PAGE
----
Wednesday, September 7, 2016

Goldman Sachs Says Fed Interest Rate Increase Is Imminent

The guy that has lunch every week with New York Federal Reserve president William Dudley says that investors are in for a rude awakening in just a few weeks.

Goldman Sachs chief economist Jan Hatzius told CNBC Friday that the most likely outcome at the  two-day FOMC monetary policy meeting that concludes on September 21 is that the Federal Reserve will raise rates.

He said that Friday’s jobs report—showing the American economy created a less-than-expected 151,000 new jobs—was far more positive for the economy than many have perceived. “It was a little below expectations, but for us, it’s just enough to make it a little more likely than not that they do go in September,” Hatzius said.

Goldman now says there is a 55% chance that the Fed will raise rates in September, up from a 40% chance it had been predicting before Friday’s jobs numbers. And that prediction was raised from earlier this summer, when Hatzius was placing a 35% chance of a rate hike in September.

Based on trading in the Fed futures market, the general expectation of traders is that a rate hike at the September FOMC meeting is only 18%.

Whether the next change by the Fed comes at the September meeting or later, possibly December, expect another increase in rates. The view held by Austrian-lites that the Fed can't raise rates is based on a fundamental misunderstanding of Austrian School Business Cycle Theory.



  1. I am still waiting for those four or five real rate hikes this year. Not 0.25% stuff and not .25% every year nonsense either. Either the fed is going to end financial repression or it's not. An annual .25 increase says financial repression is going to last about two decades further.

  2. "Goldman says there is a 55% chance" sounds like a fundamental misunderstanding of probability.

    1. This is another boy crying wolf. Not to say that the Fed will never be able to raise rates, just that they will not be able to tighten significantly without bringing about the very crisis they wish to avoid much sooner than they need to. They will stay easy, or they bring down the financial system sooner than later.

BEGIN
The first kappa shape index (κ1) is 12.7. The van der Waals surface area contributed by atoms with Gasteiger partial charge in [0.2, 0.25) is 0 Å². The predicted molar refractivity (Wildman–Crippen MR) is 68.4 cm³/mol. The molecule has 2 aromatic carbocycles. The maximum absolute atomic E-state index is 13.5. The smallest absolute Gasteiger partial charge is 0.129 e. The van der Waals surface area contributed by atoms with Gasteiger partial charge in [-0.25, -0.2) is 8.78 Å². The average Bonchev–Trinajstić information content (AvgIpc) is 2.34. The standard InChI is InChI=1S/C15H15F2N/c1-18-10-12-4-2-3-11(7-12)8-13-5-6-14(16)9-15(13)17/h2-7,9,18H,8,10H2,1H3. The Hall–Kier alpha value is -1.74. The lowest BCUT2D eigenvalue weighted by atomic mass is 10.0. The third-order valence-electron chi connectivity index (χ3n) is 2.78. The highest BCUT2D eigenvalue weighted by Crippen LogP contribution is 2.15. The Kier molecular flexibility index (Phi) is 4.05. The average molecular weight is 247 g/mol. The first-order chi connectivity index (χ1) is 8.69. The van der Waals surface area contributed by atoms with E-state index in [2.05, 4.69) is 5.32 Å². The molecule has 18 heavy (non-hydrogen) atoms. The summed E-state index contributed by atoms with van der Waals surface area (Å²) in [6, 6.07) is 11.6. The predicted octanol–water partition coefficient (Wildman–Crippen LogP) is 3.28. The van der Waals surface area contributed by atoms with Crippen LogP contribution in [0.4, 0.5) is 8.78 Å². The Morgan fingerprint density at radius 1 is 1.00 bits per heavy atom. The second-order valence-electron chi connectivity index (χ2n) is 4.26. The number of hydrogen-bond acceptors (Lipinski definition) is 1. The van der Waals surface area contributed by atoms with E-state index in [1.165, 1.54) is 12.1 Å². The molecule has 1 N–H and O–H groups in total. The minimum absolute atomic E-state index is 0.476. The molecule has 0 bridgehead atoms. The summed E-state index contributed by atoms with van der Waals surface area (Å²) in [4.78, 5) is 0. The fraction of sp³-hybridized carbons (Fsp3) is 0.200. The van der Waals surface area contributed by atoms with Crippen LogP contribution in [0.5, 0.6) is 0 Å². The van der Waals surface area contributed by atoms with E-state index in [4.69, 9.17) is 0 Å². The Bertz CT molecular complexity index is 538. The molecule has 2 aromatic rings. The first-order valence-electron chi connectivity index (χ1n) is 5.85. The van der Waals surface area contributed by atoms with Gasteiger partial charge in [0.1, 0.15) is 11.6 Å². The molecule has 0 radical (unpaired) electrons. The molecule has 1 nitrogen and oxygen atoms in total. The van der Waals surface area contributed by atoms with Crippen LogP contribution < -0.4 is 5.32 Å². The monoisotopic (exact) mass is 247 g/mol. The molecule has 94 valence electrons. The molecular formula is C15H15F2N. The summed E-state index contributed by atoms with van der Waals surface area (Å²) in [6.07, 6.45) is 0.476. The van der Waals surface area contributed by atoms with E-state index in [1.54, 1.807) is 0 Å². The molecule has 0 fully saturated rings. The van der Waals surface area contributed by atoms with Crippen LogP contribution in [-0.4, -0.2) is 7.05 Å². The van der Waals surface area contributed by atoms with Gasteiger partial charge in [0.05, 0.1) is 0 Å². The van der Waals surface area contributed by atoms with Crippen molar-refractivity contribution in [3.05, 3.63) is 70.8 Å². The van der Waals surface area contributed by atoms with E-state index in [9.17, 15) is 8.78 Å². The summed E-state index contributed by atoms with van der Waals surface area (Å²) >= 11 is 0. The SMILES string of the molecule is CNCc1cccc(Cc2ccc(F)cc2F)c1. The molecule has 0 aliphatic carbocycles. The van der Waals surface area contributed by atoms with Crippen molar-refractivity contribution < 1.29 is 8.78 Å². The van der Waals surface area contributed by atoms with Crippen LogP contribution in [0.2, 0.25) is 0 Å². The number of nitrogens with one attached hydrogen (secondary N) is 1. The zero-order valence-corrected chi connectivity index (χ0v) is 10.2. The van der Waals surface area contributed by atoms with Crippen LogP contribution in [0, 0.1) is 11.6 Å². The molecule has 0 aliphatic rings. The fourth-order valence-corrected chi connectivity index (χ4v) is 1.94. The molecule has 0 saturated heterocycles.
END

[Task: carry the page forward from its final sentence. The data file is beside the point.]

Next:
Robert, you're positioned for inflation, and so are the Austrian-lites. The only difference is that you seem to think another Paul Volcker will appear at the Fed to rein things in once the inflation becomes high enough. We disagree. This isn't the late 70's and we are not in Kansas anymore. Volcker's actions reined in the inflation and brought about a recession. Those same actions today would completely collapse the entire Western banking and financial system, as almost happened in 2008.

      So as I've said before, the Austrian-lites do not disagree with your economic theory in general. They disagree with you as to where we as a nation are on the Misesian path toward the crack up boom and the destruction of the currency system.

  3. Ahhh, my morning dose of GS propaganda. Wow, a 55% chance now = "imminent"? I wonder why Dudley would say investors would be in for a "rude awakening" if the Fed raises rates? If he understood ABCT like RW, he would be preparing investors for another "leg up" in the market in the face of and concurrent with higher rates. Sounds like he thinks markets might go down when rates go up or something. Must be another Austrian-lite.

  4. They have revised this down to a 40% probability